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Spokane, Washington  Est. May 19, 1883
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‘Once-in-a-career opportunity’

A work crew waits as a crane-borne basket lowers them onto the skeletal Monroe Street Bridge archway in August of 2003. 
 (Jesse Tinsley / The Spokesman-Review)
A work crew waits as a crane-borne basket lowers them onto the skeletal Monroe Street Bridge archway in August of 2003. (Jesse Tinsley / The Spokesman-Review)

The Monroe Street Bridge is a way across the Spokane river for most people, but to those who worked on its restoration, it was the destination — a chance of a lifetime to prove their skill and dedication. For young engineer Josh Smith, the Monroe Street Bridge project was a great jump-start to both career and a new family.

Smith spelled out his marriage proposal in Christmas lights on plywood last December, and directed his then-fiancée, now-wife Brenna to look up at the bridge as a coworker flipped on the lights.

She said yes, and the two have now been married one month.

But the bridge project is a career capper for Dick Raymond, director of Spokane’s capital programs.

Raymond postponed his retirement to see the restoration through to the end.

“I’m such a nerd. I really wanted to be involved in this project. I knew it was a once-in-a-career opportunity,” he said.

Colleague Jerry Lynch, the city’s project engineer for the bridge agreed: “Only a handful of engineers would get a chance to be involved in a project like this.”

From the contractors to the consulting engineer to the construction workers, those who took part in the project described it as a uniquely rewarding and challenging experience.

Though he’s worked on countless large engineering projects, Stephen Shrope, engineer of record for the project, and vice president of David Evans and Associates — the design and construction management firm — said this one was different.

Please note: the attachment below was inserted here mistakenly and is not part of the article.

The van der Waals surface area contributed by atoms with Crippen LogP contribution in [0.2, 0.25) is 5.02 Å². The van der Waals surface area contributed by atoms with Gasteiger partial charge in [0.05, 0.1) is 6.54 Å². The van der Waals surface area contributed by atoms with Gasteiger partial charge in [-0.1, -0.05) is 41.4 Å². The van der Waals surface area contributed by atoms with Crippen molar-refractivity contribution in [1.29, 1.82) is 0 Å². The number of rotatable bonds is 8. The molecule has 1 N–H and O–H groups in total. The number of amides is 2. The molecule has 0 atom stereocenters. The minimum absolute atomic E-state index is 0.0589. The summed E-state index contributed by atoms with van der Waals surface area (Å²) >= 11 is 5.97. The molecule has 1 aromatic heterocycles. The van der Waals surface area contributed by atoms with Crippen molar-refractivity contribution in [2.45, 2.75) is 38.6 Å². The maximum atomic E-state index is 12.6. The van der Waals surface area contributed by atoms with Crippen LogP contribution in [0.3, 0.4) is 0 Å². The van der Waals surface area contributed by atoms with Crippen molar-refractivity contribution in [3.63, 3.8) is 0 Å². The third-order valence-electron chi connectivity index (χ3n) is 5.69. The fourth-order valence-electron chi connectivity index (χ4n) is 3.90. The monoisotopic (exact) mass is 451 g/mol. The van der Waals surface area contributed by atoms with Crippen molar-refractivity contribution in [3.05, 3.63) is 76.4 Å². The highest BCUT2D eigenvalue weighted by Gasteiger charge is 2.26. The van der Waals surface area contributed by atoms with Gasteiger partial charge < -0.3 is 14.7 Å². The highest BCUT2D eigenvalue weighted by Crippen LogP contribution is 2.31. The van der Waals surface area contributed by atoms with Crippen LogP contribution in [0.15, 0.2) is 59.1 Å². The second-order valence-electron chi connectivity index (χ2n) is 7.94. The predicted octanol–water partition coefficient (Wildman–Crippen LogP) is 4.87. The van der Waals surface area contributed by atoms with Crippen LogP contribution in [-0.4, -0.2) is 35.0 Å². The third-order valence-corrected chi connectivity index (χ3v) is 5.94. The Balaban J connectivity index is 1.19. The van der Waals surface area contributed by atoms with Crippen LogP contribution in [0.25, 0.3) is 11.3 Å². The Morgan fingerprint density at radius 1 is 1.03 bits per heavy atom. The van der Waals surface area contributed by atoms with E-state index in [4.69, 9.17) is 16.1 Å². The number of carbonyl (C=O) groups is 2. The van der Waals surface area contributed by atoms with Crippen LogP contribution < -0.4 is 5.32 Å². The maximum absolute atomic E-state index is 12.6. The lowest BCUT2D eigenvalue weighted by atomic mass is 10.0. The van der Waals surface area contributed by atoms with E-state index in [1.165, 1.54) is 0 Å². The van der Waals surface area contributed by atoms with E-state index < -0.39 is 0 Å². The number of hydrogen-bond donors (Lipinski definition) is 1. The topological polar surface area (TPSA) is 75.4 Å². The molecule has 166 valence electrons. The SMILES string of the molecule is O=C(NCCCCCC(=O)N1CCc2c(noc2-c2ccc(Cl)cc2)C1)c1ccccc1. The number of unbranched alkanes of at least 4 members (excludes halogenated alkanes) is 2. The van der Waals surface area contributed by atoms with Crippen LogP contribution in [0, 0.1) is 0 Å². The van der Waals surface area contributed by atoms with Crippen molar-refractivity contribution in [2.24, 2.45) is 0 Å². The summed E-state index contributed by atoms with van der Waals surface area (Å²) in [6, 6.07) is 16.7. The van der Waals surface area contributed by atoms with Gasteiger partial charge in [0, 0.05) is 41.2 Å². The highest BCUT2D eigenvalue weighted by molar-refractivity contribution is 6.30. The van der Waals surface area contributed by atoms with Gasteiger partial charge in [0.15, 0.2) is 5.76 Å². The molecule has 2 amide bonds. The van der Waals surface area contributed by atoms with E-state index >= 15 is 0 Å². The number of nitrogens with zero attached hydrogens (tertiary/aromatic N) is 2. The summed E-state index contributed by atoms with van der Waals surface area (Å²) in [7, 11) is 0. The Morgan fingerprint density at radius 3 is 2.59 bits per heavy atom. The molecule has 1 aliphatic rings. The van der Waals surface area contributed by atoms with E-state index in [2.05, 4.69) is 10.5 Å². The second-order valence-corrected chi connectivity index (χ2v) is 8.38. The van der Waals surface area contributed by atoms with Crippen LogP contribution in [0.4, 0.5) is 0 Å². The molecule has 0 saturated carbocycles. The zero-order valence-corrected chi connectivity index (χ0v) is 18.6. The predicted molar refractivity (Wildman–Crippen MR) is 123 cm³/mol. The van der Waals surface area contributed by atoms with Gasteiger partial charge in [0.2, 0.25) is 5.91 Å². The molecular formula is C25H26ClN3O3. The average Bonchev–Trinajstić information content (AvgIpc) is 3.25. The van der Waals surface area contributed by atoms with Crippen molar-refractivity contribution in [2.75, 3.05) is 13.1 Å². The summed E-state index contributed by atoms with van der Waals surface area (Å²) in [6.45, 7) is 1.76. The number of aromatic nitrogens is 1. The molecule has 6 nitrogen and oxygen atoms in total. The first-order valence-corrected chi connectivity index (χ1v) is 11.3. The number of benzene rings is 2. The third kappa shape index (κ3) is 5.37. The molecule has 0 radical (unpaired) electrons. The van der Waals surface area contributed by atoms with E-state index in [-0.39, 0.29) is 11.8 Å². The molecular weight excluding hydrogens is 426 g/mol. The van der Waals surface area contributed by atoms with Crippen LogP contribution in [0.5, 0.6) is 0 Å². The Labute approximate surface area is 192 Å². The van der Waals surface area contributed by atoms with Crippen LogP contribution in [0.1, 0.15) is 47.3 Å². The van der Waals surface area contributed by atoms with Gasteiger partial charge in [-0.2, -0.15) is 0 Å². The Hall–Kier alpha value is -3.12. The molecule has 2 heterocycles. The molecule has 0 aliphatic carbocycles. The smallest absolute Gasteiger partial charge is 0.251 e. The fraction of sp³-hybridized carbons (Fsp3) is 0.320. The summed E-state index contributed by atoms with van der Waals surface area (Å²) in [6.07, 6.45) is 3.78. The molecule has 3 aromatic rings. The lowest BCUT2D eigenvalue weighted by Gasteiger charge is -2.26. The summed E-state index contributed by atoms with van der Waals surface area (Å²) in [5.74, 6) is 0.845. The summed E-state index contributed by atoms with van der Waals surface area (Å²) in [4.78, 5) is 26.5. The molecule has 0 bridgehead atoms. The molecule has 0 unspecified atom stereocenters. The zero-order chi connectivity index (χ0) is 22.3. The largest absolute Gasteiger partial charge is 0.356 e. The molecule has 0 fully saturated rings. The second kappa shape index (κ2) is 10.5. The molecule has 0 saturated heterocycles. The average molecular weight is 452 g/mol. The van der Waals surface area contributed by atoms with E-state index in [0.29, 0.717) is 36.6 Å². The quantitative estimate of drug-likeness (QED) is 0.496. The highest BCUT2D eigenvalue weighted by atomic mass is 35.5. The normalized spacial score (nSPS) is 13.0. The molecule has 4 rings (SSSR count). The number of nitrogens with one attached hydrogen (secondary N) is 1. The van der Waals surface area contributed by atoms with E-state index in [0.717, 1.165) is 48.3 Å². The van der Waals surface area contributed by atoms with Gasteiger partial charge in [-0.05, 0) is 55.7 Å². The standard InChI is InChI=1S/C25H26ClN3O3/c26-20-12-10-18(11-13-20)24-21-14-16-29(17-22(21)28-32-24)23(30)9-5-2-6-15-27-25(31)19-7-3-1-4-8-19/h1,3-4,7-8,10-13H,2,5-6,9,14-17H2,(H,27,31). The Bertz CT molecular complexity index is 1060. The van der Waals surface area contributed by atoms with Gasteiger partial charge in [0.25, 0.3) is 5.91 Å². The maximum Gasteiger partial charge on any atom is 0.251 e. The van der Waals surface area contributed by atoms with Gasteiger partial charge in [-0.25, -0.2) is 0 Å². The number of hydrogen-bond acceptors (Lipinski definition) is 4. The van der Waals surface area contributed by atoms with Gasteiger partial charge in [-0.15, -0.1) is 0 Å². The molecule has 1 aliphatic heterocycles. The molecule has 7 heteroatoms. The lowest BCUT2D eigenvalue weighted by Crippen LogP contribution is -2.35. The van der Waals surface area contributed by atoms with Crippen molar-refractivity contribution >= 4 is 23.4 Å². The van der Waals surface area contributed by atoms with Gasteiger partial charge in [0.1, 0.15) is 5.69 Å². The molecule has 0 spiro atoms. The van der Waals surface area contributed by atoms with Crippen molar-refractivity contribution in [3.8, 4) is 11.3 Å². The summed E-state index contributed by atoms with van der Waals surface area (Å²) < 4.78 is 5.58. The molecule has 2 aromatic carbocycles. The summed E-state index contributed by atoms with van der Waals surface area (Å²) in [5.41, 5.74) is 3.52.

“This is much more personal. I’m a Spokane boy,” Shrope said. “My grandparents were here and alive when it was built.”

Ted Aadland, manager of contractor Wildish Co., said he knew all eyes were on the project.

“The bridge had to be replaced in the highest quality we could do because it had to last another 100 years,” Aadland said.

Wildish bought out Aadland’s company, F.E. Ward, after it won the Monroe Street Bridge project.

The project’s biggest challenges changed over time.

At first it was funding.

When the city’s parking meter revenue was tied up in River Park Square garage litigation, bridge and city street projects were left without local money to match federal grants.

That could have meant the termination of several projects.

“I remember when that money went south. It was not pretty,” said Raymond.

But the city council came up with the money to fund all the projects in the end.

The old bridge also offered up a few surprises.

“As you get into it, you find things that aren’t what everybody thought they would be,” said Aadland.

Like a hollow support pier on the north side.

Chiseling that pier down and rebuilding it cost the project a month.

The team worried they might run into a similar problem on the south side.

They got lucky. After a day of scrambling around that pier and testing it, they found that it was solid.

And then there was the project’s visibility.

The very thing that made it rewarding to work on — its historical significance and transportation import — made working on the bridge akin to working in a fishbowl.

Everybody could see it. And everybody watched.

“We’ve got 100 inspectors watching this project,” said Sinclair of his fellow city employees.

And the eyes weren’t only at City Hall. Library patrons, Federal Building employees, Department of Health officials and folks sweating on the exercycles in the Spokane Club all had a birds-eye view of the bridge work, said Project Superintendent Brad Elfring.

Some didn’t hesitate to call with their opinions on how work should proceed.

Elfring said he took such interruptions in stride, knowing the significance of the work. The thing he’ll miss most about the bridge is the way he was able to get to know people in Spokane.

The 2 ½ years on site were long in construction terms, said Elfring.

For many, the Monroe Street Bridge has been a chief part of daily life for seven years.

All agree that the end of the project will be bittersweet.

Said Shrope: “It’s going to be withdrawal to not have it.”

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